Loading Ubuntu as the second OS turned out to be pretty easy. I followed online instructions to load Ubuntu onto my reconditioned laptop. Things didn’t happen exactly as described. I did not attempt the suggestion to create a partition between Windows and the space to be used for Ubuntu. First I downloaded an an ISO file onto a DVD. The instructions said to then reboot the computer with the disc in the laptop. I tried rebooting several files but…. nothing.

I had stupidly failed to tick the verify box, which would have resulted in a check to see if the iso file had downloaded properly. So I went to the DVD and clicked on the downloaded file … and THEN, suddenly things started to happen and I was away! Files began being extracted to my laptop, and then a pop up box invited me to reboot – I clicked on the “Boot” option. When the laptop restarted, a trial version of the Ubuntu desktop loaded. If I had stayed with that, it would have required to reboot in future from the disc. I was already committed to loading Ubuntu, so I clicked on the “Install” folder, sitting enticingly at the top of the desktop.

Then I was taken through the set up process. As I did not have any files on my Windows OS that I wanted to keep, I followed a recommendation on Ask Ubuntu to use a slider. I slid the slider so that more of the hard disc space was for Ubuntu than Windows.

The Ubuntu OS was then set up. Each time I log on, the rolling text stops with Ubuntu highlighted at the top. If I hit “Enter” or just wait, Ubuntu loads. If I arrow down to Windows OS _1 and click on that, Ubuntu boots up from Windows. If I arrow down to Windows_2, the Windows OS opens. All pretty easy.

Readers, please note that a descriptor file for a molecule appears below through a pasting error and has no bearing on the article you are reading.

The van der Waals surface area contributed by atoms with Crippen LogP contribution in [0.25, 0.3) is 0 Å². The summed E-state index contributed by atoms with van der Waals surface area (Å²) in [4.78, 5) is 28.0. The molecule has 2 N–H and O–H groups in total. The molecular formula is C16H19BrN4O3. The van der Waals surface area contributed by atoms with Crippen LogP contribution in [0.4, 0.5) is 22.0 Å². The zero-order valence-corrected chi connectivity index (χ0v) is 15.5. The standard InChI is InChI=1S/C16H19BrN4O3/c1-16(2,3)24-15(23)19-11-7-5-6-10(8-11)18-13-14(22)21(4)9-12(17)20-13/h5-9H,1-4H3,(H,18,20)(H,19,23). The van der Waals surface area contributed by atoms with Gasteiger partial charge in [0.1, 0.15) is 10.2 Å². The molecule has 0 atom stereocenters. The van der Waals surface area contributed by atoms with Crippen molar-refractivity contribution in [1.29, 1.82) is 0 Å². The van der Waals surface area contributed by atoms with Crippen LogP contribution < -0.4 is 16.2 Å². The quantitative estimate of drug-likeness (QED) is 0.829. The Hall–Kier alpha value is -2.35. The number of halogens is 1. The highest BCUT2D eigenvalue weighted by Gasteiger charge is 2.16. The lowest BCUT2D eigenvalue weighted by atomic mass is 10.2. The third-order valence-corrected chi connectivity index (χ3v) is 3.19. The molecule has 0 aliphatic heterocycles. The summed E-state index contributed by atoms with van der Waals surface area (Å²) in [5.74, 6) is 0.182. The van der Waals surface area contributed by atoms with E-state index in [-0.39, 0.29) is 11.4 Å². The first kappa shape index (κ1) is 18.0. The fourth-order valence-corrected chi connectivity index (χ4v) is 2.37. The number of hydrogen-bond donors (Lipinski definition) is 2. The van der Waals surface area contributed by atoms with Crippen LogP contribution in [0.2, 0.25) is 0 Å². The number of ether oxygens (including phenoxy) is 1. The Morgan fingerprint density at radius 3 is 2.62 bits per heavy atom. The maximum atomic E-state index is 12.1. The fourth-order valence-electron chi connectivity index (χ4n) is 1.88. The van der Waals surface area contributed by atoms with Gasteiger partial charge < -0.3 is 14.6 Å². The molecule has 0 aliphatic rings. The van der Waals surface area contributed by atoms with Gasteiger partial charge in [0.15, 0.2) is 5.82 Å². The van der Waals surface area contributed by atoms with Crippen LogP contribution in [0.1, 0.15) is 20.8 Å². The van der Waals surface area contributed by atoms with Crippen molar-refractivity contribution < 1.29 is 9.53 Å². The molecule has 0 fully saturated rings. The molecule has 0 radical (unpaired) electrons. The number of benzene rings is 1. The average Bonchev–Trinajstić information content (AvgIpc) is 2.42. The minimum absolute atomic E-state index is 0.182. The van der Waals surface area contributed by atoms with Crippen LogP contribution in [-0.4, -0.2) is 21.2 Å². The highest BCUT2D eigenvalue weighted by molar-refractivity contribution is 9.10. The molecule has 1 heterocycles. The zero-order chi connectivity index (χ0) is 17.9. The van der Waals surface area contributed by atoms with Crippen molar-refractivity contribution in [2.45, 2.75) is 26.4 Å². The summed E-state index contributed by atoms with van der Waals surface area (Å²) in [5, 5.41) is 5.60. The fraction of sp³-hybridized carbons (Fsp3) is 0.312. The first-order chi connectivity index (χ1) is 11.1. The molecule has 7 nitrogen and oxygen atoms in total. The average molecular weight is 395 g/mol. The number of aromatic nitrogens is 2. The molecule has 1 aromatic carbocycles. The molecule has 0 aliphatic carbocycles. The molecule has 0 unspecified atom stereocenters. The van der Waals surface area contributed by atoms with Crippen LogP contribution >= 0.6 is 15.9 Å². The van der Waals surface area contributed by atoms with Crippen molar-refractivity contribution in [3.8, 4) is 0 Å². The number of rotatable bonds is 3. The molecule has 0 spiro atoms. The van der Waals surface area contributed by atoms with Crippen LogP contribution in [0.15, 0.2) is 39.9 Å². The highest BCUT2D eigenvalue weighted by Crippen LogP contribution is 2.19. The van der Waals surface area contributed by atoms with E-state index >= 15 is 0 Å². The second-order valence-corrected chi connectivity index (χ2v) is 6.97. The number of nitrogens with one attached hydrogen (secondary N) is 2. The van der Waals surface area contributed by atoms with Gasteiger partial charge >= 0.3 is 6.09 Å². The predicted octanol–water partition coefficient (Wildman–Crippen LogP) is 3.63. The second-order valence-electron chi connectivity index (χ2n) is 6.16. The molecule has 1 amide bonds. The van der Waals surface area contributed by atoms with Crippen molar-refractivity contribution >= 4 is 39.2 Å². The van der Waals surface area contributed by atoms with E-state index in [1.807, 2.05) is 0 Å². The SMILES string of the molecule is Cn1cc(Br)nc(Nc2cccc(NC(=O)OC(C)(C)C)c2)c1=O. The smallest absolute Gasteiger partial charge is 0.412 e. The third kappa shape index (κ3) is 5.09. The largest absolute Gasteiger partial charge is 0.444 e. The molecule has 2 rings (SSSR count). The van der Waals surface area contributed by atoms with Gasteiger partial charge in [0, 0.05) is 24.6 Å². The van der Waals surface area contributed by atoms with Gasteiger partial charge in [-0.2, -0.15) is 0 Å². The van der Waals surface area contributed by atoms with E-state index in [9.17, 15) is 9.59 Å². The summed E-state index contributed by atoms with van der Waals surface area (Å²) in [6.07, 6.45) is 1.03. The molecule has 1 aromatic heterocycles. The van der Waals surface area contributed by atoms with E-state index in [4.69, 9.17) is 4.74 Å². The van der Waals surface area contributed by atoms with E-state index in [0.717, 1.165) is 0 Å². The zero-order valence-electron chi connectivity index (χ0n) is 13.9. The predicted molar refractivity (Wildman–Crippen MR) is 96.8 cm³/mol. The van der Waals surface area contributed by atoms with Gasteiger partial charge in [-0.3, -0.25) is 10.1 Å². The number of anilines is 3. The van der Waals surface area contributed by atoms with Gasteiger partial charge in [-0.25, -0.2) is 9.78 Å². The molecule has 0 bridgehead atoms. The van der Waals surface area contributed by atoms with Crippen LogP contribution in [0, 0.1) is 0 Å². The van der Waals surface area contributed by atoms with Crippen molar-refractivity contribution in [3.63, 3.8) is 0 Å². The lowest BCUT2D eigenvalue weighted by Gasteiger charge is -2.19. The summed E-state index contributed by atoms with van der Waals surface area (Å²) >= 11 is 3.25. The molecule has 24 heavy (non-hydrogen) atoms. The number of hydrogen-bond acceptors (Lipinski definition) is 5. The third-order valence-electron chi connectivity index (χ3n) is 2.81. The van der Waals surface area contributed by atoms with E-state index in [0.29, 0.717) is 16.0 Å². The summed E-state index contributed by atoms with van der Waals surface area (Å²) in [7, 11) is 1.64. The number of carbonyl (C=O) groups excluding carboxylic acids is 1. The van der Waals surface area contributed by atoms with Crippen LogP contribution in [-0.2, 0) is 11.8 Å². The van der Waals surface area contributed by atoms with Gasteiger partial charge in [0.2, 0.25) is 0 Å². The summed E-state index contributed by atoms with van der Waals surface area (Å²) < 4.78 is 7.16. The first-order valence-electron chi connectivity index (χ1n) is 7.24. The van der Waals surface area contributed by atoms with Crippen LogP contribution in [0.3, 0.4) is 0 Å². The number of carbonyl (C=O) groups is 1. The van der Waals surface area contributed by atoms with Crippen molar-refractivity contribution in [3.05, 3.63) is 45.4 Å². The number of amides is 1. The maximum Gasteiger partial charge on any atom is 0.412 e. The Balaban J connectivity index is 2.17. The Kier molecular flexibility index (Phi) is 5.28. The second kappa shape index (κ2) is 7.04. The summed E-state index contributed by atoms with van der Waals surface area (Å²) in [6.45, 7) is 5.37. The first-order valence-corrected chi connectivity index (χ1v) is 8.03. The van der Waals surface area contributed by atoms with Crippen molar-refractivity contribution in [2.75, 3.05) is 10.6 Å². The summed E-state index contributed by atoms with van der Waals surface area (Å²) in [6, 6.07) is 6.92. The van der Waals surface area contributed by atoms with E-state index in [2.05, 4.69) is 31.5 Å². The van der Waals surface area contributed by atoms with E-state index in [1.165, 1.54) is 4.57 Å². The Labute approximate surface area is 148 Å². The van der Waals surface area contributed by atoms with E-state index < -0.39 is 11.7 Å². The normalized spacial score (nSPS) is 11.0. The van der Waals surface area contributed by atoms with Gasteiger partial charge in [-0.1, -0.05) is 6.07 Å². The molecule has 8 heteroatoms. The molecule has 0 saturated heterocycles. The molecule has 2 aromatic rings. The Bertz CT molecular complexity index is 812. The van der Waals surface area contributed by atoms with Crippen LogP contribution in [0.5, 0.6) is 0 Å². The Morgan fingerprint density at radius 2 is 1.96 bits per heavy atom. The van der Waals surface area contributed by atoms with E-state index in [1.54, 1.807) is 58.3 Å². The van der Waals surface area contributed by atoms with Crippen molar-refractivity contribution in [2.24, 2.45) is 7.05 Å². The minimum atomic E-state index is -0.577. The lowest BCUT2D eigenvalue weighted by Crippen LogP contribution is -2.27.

After my earlier post on difficulties with playing videos on, Ubuntu, Tim O’Brien tweeted me a very useful link to 10 things that can be done to tweak or improve Ubuntu 14.04. David H recommended using the html5 option for youtube videos.

terminal_linuxpitstop
Image from linuxpitstop.com

I was nervous about typing in commands – it looked pretty scary. My first attempt was in response to TV One and TV3 videos ondemand not playing. It was recommended to install hal – which sounded to me like entering an alternative 2001 Space Odyssey universe. To do this I need to open a terminal. This can be done through searching for it on the dash. I prefer typing cntrl+Alt+T. That brings up a little box. When it prints my logon ID and stops, it is waiting for me to type in a command. If I have typed it correctly, when I hit enter text/code starts printing down the box. If there are no more commands for me to add, I type “Exit” and the box closes.

Featured image from Canonical

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Carolyn is committed to economic and social justice. She has researched and taught in film, TV and media studies, sociology and gender studies. Carolyn is actively interested in local history, and its impact on the present and future. Carolyn currently works part time as a research librarian in Auckland Libraries, which is part of Auckland Council. The views, analysis, and opinions she expresses on this site are her own, and not those of Auckland Council.